The final volume of the Prime Minister’s four-part history of Britain brings the nation from the Napoleonic Wars to the Boer War of 1902.
 
In the “wilderness” years after Sir Winston Churchill unflinchingly guided his country through World War II, he turned his masterful hand to an exhaustive history of the country he loved above all else. And the world discovered that this brilliant military strategist was an equally brilliant storyteller. In 1953, the great man was awarded the Nobel Prize for Literature for “his mastery of historical and biographical description as well as for brilliant oratory in defending exalted human values.”
 
This final volume in Churchill’s extraordinary, sweeping history follows Britain from the conclusion of the Napoleonic Wars to the Boer War of 1902. In it, Churchill makes an impassioned argument for the crucial role played by the English-speaking people in exporting not just economic benefits, but political freedom by encouraging democracy throughout the world. Churchill’s passion for this era—informed by his own experience as a soldier and a wartime journalist during the Boer War—shines through in this thrilling conclusion to his historic work.
 
“This history will endure; not only because Sir Winston has written it, but also because of its own inherent virtues—its narrative power, its fine judgment of war and politics, of soldiers and statesmen, and even more because it reflects a tradition of what Englishmen in the hey-day of their empire thought and felt about their country’s past.” —The Daily Telegraph
This inspiring collection of campaign speeches from the British Prime Minister bring his oratory brilliance and powers of persuasion to life.
 
Legendary politician and military strategist Sir Winston Churchill was a master not only of the battlefield, but of the page and the podium. Over the course of forty books and countless speeches, broadcasts, news items and more, he addressed a country at war and at peace, thrilling with victory but uneasy with its shifting role on the global stage. In 1953, he was awarded the Nobel Prize for Literature for “his mastery of historical and biographical description as well as for brilliant oratory in defending exalted human values.” During his lifetime, he enthralled readers and brought crowds roaring to their feet; in the years since his death, his masterful writing has inspired generations of eager history buffs.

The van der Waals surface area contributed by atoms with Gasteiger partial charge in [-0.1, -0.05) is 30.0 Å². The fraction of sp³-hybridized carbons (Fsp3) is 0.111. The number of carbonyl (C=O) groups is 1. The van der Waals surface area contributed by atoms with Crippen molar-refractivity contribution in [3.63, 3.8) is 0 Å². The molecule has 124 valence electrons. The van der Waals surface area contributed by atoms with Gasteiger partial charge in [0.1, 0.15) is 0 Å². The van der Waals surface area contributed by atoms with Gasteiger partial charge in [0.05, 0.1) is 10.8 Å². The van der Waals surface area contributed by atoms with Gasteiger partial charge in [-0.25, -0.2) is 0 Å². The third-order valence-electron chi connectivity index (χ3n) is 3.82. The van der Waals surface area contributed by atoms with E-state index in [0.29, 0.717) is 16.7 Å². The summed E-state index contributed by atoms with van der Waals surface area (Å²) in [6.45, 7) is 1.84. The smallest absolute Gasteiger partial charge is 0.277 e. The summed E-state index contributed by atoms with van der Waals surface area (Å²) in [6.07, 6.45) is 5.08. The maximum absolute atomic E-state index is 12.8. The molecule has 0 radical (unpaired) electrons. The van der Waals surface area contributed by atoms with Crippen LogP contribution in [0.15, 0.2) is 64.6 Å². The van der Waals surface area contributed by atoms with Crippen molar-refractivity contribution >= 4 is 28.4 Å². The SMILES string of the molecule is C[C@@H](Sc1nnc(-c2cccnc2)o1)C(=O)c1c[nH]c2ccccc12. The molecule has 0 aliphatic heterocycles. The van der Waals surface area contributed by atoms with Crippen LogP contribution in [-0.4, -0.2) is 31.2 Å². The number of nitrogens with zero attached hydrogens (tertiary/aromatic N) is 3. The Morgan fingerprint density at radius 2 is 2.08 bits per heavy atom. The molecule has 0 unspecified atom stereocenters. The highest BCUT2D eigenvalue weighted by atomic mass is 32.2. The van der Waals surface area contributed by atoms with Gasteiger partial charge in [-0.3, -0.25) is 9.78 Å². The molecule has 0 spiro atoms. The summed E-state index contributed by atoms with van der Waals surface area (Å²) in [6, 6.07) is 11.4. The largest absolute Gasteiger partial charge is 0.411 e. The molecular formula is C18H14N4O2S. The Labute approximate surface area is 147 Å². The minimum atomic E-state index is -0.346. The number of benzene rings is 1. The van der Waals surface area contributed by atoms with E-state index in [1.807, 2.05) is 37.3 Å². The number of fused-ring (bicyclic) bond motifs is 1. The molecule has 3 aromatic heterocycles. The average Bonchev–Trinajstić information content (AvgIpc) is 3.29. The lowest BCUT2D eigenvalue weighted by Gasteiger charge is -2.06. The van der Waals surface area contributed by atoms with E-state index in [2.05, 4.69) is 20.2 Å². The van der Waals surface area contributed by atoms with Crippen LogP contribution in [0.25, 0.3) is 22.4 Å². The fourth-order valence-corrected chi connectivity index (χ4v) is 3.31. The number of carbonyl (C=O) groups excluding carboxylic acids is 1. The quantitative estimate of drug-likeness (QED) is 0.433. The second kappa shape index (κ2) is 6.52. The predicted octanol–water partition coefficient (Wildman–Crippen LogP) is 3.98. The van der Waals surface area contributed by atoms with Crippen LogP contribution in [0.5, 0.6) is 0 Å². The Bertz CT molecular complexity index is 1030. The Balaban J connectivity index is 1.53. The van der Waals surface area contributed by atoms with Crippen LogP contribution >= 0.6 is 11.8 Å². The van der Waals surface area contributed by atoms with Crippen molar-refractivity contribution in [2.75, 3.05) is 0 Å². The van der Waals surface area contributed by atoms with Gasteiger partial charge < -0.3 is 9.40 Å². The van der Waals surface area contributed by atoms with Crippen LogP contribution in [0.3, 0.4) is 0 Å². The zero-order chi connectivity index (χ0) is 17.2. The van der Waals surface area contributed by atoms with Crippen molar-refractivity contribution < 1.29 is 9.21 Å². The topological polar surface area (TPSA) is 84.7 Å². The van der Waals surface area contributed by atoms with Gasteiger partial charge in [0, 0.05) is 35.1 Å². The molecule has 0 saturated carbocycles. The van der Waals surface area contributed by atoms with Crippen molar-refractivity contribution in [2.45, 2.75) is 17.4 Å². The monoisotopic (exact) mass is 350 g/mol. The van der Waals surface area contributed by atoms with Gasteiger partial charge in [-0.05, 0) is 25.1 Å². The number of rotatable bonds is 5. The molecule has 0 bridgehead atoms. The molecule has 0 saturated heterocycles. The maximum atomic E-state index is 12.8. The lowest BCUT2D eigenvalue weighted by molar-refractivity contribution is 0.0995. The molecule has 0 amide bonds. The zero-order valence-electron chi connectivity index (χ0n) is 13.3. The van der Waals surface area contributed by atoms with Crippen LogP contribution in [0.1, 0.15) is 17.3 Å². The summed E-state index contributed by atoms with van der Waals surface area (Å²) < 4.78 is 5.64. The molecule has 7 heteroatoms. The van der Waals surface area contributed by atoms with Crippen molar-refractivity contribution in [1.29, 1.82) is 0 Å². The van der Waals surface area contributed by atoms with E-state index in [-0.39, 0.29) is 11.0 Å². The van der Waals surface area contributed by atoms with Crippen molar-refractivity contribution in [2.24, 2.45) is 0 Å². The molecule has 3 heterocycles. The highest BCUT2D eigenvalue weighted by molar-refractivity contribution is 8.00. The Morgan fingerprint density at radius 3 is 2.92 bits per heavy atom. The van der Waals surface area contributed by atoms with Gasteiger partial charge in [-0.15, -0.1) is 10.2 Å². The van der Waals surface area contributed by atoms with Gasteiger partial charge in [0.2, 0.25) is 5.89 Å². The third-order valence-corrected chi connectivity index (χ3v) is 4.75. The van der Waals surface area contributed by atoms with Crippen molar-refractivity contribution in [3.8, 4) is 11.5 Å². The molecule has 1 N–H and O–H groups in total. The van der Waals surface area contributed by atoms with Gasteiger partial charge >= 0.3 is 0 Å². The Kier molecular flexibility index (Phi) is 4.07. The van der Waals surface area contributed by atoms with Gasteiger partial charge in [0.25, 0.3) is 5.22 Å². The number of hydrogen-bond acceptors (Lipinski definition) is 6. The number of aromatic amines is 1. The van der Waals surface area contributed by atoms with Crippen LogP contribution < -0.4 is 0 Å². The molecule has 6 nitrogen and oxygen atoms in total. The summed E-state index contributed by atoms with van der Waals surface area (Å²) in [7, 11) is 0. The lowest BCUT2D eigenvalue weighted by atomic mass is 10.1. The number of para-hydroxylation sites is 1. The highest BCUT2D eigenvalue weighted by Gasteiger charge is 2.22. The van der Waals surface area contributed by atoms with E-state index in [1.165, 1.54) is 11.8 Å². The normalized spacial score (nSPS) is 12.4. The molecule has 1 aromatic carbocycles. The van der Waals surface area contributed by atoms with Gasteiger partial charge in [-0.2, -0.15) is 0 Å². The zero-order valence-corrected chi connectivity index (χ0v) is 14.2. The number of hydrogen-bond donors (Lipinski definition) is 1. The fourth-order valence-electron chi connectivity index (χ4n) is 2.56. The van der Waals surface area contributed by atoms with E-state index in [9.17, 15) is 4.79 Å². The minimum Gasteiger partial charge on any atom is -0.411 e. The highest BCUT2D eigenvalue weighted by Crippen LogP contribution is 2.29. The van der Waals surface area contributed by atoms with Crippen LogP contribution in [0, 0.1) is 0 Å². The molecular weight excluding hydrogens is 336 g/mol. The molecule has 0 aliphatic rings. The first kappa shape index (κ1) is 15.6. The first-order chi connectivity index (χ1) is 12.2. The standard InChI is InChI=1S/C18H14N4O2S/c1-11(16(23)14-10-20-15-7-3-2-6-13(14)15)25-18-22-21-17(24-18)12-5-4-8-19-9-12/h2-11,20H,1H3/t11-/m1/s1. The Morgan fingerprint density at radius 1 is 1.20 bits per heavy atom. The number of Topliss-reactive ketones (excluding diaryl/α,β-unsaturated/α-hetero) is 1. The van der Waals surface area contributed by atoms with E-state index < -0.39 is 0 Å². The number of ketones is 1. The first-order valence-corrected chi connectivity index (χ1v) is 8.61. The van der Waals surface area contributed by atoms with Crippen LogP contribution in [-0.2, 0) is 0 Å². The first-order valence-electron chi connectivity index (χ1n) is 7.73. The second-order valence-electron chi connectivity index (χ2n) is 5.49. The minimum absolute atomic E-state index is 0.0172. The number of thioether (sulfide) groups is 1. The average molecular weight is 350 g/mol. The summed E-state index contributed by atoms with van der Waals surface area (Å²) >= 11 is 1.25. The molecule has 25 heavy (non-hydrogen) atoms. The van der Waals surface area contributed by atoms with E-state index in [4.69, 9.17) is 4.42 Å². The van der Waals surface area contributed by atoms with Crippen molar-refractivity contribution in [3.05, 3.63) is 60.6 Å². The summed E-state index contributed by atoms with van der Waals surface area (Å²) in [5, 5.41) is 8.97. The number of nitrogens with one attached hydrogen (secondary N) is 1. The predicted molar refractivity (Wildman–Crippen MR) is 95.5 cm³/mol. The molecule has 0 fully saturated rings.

Well before Britain entered World War II, Winston Churchill warned his government about the growing Nazi threat, even as many European leaders were still urging caution and diplomacy. In this collection of forty-one speeches from 1928 to 1938, the great politician’s prescience and political skill—vital to Britain’s role as the first country to stand against Hitler—are clearly on display.
 
This collection, which includes the famous “Disarmament Fable” speech, presents a fascinating look at Churchill’s campaign to mobilize Britian against the rising Nazi threat, and showcases his versatility and genius as one of the best orators of the twentieth century.
The Great Republic is Sir Winston Churchill's personal vision of American history, from the arrival of the first European settlers to the dawn of the Cold War, edited by his grandson, the historian and journalist Winston S. Churchill. The book is a magnificent retelling of the American story, including some of the best short histories of the   Revolutionary War and the Civil War ever written. The bulk of this book, America's history up to the twentieth century, has until now been found only within Churchill's much longer four-volume A History of the English-Speaking Peoples, for which he was awarded the Nobel Prize for literature in 1953. The chapters on America from that larger work have been knit together into a whole, and to them Winston S. Churchill has added essays and speeches of his grandfather's, many never before published in book form, to bring the book up to the mid-twentieth   century.
        
Sir Winston Churchill's renown as a statesman has tended to overshadow his great gifts as a historian. History was the work of his heart's delight, and few subjects were dearer to him than America. His mother, Jennie Jerome, was American, and all of his life Churchill harbored a deep warmth of feeling for this country and a sense of its special destiny. With fondness, he called America "the Great Republic," and in his later years he trained all of his powers on the history this book contains. The Great Republic is stirring in its sweep and breathtaking in the flash and vigor of its insights. Only an author with Sir Winston Churchill's special perspective on America, his experience as a leader and strategist, his intimacy with the responsibilities of guiding a nation, and his great gifts as a narrative historian could have written a book that lays out America's history, character, and destiny with this book's special brilliance.

Statesman and historian Sir Winston Churchill led Great Britain through the Second World War as prime minister. He was the author of forty-two books, including the six-volume history The Second World War, which was chosen by the National Review as the nonfiction "book of the century."
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